Guide

2018/6/9

Sendai’s Tanabata Matsuri: Four Centuries of Vivid Colors

Once a year Sendai bursts into a riot of color as the city streets are decorated with sweeping streamers mounted on tall bamboo poles. Look closely for glimpses of the seven traditional ornaments tucked in among the streamers. Diverse events held here and there add to the festive mood of the Sendai Tanabata Matsuri.

A Happy Summer Festival with a 400-Year History

Colorful Tanabata streamers fill a crowded shopping street.

Every year over the three days of August 6 to 8, more than 2 million people converge upon Sendai, known in Japanese as Mori no miyako, the “City of Trees,” to enjoy the Sendai Tanabata Matsuri. Sendai is the capital of Miyagi Prefecture and the largest city in the Tōhoku region. During the festival the city center and surrounding commercial districts are festooned with decorations.

Colorful streamers made of washi paper hang from bamboo poles set up along major streets and shopping areas.

The annual Tanabata festival celebrates the once-yearly meeting of Orihime (Vega), the weaver star and patron of silk farming, and Hikoboshi (Altair), the cowherd star and agricultural messenger. Based on ancient Chinese folklore, the festival traces its origins in Japan to a ceremony known as kikōden in which supplicants prayed for improved handcraft skills. The ceremony was focused on Orihime’s weaving skills and appears to have been introduced from China in the Nara period (710–794).

The festival is celebrated throughout the country today, but the Sendai Tanabata Matsuri, believed to have first been promoted by Date Masamune (1567–1636), the first lord of the Sendai domain, is the most famous.

The Seven Ornaments

The Sendai tanabata decorations take many forms, but are invariably flamboyant.

In most areas of Japan, tanabata is marked with bamboo branches decorated with strips of paper called tanzaku on which people write their wishes and hopes. At the Sendai Tanabata Matsuri, however, the tanzaku are just one of seven essential ornaments.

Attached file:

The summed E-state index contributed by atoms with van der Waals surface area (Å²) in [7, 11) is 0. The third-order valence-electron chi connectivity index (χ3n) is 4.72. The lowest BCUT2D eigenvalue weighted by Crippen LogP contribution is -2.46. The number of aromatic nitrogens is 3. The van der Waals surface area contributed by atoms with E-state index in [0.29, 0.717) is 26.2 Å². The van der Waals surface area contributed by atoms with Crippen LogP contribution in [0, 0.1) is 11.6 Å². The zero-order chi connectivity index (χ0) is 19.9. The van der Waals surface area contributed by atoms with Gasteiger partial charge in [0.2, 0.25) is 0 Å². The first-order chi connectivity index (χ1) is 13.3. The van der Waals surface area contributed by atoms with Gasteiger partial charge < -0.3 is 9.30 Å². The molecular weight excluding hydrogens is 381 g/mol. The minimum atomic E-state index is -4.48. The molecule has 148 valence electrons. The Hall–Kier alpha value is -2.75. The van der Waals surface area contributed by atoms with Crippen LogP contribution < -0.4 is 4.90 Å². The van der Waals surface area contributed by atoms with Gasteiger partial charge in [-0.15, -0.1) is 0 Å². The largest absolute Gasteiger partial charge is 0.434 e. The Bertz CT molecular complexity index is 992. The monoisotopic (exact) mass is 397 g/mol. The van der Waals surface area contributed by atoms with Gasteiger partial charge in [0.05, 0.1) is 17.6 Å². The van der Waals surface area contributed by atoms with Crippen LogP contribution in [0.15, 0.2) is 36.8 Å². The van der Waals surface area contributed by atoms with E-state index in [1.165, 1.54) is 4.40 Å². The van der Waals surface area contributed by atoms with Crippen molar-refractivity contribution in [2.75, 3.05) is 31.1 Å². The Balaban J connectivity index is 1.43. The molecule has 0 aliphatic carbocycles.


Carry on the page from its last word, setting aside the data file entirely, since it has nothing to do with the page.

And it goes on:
The seven ornaments, in addition to the tanzaku, are kinchaku purses for wealth and prosperity, kuzukago waste baskets containing paper cuttings for cleanliness and frugality, toami fish nets for an abundant catch, orizuru folded cranes for household safety and long life, fukinagashi threads for improved weaving skills, and kamigoromo paper kimonos that promise to improve sewing skills and ward off sickness and disaster.

The bamboo poles are topped by a large round ball called a kusudama. The flowing washi paper streamers are nearly 5 meters long and rustle in the wind with a cooling sound said to bring relief from the summer heat.

Sponsoring organizations compete to create the most creative and impressive decorations.

The Sendai Tanabata Matsuri decorations are crafted several months before the event by groups of shop owners, businesses, and schools. The decorations are judged on the first day of the festival with gold, silver, and bronze placards awarded to the top three. The placards are proudly displayed on the winning decorations. It is a grand sight to see the colorful and unique tanabata decorations lining the city streets and shopping areas.